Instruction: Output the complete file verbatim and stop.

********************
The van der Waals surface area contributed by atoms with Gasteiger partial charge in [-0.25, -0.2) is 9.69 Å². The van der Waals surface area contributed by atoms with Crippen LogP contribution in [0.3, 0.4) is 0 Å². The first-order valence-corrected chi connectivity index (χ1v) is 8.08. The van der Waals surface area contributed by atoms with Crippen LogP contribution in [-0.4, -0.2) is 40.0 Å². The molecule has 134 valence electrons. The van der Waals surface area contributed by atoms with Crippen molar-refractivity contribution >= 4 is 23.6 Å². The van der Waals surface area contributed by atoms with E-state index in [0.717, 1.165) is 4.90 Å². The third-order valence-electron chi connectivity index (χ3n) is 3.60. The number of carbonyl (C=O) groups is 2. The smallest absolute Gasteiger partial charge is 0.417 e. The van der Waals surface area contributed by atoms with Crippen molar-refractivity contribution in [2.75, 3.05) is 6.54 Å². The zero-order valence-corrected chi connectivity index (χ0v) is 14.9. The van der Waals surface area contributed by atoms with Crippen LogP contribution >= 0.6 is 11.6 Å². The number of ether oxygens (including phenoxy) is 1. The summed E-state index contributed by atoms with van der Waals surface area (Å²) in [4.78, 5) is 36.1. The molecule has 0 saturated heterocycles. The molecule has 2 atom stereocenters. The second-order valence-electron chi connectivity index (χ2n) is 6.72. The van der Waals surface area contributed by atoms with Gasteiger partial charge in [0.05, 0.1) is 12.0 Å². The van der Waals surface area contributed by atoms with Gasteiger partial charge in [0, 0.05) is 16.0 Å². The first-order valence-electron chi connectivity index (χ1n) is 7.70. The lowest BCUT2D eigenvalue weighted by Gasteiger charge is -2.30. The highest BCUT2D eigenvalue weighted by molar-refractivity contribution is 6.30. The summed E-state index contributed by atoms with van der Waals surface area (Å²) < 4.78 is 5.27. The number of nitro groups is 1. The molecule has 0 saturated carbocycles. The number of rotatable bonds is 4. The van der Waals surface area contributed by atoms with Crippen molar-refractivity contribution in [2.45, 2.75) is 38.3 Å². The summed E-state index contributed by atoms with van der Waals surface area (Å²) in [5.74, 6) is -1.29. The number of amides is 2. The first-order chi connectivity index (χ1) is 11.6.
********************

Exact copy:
The van der Waals surface area contributed by atoms with Gasteiger partial charge in [-0.25, -0.2) is 9.69 Å². The van der Waals surface area contributed by atoms with Crippen LogP contribution in [0.3, 0.4) is 0 Å². The first-order valence-corrected chi connectivity index (χ1v) is 8.08. The van der Waals surface area contributed by atoms with Crippen LogP contribution in [-0.4, -0.2) is 40.0 Å². The molecule has 134 valence electrons. The van der Waals surface area contributed by atoms with Crippen molar-refractivity contribution >= 4 is 23.6 Å². The van der Waals surface area contributed by atoms with E-state index in [0.717, 1.165) is 4.90 Å². The third-order valence-electron chi connectivity index (χ3n) is 3.60. The number of carbonyl (C=O) groups is 2. The smallest absolute Gasteiger partial charge is 0.417 e. The van der Waals surface area contributed by atoms with Crippen molar-refractivity contribution in [2.75, 3.05) is 6.54 Å². The zero-order valence-corrected chi connectivity index (χ0v) is 14.9. The van der Waals surface area contributed by atoms with Crippen LogP contribution >= 0.6 is 11.6 Å². The number of ether oxygens (including phenoxy) is 1. The summed E-state index contributed by atoms with van der Waals surface area (Å²) in [4.78, 5) is 36.1. The molecule has 0 saturated heterocycles. The molecule has 2 atom stereocenters. The second-order valence-electron chi connectivity index (χ2n) is 6.72. The van der Waals surface area contributed by atoms with Gasteiger partial charge in [0.05, 0.1) is 12.0 Å². The van der Waals surface area contributed by atoms with Gasteiger partial charge in [0, 0.05) is 16.0 Å². The first-order valence-electron chi connectivity index (χ1n) is 7.70. The lowest BCUT2D eigenvalue weighted by Gasteiger charge is -2.30. The highest BCUT2D eigenvalue weighted by molar-refractivity contribution is 6.30. The summed E-state index contributed by atoms with van der Waals surface area (Å²) < 4.78 is 5.27. The number of nitro groups is 1. The molecule has 0 saturated carbocycles. The number of rotatable bonds is 4. The van der Waals surface area contributed by atoms with Crippen molar-refractivity contribution in [2.45, 2.75) is 38.3 Å². The summed E-state index contributed by atoms with van der Waals surface area (Å²) in [5.74, 6) is -1.29. The number of amides is 2. The first-order chi connectivity index (χ1) is 11.6.